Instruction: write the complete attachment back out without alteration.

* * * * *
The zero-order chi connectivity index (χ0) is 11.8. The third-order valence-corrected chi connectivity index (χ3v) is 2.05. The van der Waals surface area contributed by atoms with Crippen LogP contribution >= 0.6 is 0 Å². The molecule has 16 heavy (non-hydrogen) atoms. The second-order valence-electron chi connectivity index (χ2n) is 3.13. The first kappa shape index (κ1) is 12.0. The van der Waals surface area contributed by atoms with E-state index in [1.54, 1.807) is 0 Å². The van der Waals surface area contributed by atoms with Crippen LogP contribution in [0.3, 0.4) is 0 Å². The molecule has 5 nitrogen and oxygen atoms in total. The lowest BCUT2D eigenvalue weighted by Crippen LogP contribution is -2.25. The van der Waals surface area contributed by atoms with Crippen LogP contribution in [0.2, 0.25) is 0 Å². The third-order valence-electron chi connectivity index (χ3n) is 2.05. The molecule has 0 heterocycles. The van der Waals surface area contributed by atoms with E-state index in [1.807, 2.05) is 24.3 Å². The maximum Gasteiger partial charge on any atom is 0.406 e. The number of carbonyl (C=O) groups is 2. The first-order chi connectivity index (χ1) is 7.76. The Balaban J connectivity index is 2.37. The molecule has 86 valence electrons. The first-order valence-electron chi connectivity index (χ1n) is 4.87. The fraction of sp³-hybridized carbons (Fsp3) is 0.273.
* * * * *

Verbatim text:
The zero-order chi connectivity index (χ0) is 11.8. The third-order valence-corrected chi connectivity index (χ3v) is 2.05. The van der Waals surface area contributed by atoms with Crippen LogP contribution >= 0.6 is 0 Å². The molecule has 16 heavy (non-hydrogen) atoms. The second-order valence-electron chi connectivity index (χ2n) is 3.13. The first kappa shape index (κ1) is 12.0. The van der Waals surface area contributed by atoms with E-state index in [1.54, 1.807) is 0 Å². The van der Waals surface area contributed by atoms with Crippen LogP contribution in [0.3, 0.4) is 0 Å². The molecule has 5 nitrogen and oxygen atoms in total. The lowest BCUT2D eigenvalue weighted by Crippen LogP contribution is -2.25. The van der Waals surface area contributed by atoms with Crippen LogP contribution in [0.2, 0.25) is 0 Å². The third-order valence-electron chi connectivity index (χ3n) is 2.05. The molecule has 0 heterocycles. The van der Waals surface area contributed by atoms with E-state index in [1.807, 2.05) is 24.3 Å². The maximum Gasteiger partial charge on any atom is 0.406 e. The number of carbonyl (C=O) groups is 2. The first-order chi connectivity index (χ1) is 7.76. The Balaban J connectivity index is 2.37. The molecule has 86 valence electrons. The first-order valence-electron chi connectivity index (χ1n) is 4.87. The fraction of sp³-hybridized carbons (Fsp3) is 0.273.